First thing you need to think of is to plant the rose bush in good soil, and provide a location with good sun light, and ample air circulation. Secondly the right soil mix is important. Mix one-third good quality commercial potting soil, one-third hearty garden compost and one-third composted mushroom or steer manure. It is beneficial to the rose to add one cup of bonemeal to the soil. I also suggest adding 1 cup of fishmeal, and a cup blood meal. This soil combination, will assure you roses that will produce many hearty blooms over the growing season.
The best time to transplant a rose bush is in early spring or late fall when the plant is dormant. Start by preparing the new location.
• Dig a large enough hole to accommodate the plant.
• Add a good amount of organic compost and some soil amendments to the hole. I recommend a mixture of kelp meal, greensand and rock dust.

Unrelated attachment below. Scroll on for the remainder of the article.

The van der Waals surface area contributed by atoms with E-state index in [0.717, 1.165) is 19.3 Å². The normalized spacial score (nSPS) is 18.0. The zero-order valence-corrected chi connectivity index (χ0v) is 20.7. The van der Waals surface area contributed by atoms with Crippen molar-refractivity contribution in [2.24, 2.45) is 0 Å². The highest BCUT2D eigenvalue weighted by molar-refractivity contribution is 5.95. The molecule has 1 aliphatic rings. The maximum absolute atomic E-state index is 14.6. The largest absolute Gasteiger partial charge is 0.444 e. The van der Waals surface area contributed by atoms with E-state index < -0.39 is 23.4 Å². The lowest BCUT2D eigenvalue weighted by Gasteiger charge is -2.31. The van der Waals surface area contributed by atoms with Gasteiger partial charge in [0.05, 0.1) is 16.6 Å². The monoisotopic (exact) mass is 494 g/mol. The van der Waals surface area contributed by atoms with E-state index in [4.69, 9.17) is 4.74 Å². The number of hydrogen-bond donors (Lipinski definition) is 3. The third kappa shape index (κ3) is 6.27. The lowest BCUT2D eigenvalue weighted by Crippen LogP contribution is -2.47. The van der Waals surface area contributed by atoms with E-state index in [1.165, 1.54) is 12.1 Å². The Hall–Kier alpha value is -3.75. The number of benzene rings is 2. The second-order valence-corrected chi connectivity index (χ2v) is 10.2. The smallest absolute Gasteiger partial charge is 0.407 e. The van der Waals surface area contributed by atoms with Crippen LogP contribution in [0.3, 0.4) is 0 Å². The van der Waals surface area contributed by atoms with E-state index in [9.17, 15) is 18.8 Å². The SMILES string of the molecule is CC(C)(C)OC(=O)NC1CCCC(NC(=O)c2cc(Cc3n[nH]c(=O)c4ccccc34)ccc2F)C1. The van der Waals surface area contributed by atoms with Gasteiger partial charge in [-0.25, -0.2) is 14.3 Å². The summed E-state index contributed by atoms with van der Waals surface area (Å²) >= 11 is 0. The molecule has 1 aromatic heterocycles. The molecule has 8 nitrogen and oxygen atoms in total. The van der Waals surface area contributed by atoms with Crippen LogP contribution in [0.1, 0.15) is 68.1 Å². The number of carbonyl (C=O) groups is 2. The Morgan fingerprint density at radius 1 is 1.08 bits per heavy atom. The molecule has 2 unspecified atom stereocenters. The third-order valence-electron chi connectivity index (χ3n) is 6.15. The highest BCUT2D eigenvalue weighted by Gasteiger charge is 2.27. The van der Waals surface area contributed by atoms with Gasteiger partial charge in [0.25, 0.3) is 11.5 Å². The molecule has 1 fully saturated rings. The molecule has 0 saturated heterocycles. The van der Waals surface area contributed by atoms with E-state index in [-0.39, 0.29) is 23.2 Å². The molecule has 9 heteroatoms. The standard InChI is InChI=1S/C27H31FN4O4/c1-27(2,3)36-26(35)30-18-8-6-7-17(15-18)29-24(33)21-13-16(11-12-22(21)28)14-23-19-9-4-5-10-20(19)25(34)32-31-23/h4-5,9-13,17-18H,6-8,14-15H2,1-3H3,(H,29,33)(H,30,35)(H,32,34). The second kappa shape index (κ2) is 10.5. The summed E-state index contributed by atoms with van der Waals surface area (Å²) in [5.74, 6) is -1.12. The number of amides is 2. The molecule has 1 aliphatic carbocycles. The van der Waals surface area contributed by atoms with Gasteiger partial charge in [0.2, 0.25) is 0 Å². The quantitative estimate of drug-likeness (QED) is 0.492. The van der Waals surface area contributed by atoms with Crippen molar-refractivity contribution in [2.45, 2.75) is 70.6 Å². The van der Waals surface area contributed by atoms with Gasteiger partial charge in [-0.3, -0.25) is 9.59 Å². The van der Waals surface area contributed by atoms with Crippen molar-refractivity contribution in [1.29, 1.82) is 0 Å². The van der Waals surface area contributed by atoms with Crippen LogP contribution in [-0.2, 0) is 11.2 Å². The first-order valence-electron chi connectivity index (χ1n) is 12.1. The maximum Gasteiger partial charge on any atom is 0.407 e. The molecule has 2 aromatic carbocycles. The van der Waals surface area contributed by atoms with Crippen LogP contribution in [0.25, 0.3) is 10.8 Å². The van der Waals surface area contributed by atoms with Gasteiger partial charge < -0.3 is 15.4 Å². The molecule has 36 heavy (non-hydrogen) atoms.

• Mix the compost and amendments with the native soil.
Next, prune off some of the top growth to make it easier to handle and dig around the root system. Take care to protect the roots, trunk and branches from damage. Do your best to keep the root ball intact while moving the rose to its new home. Then back-fill the planting site with a mixture of compost and soil. Keep the grafted section of the stem above ground and water immediately. Do NOT add organic fertilizer until you notice signs of new growth.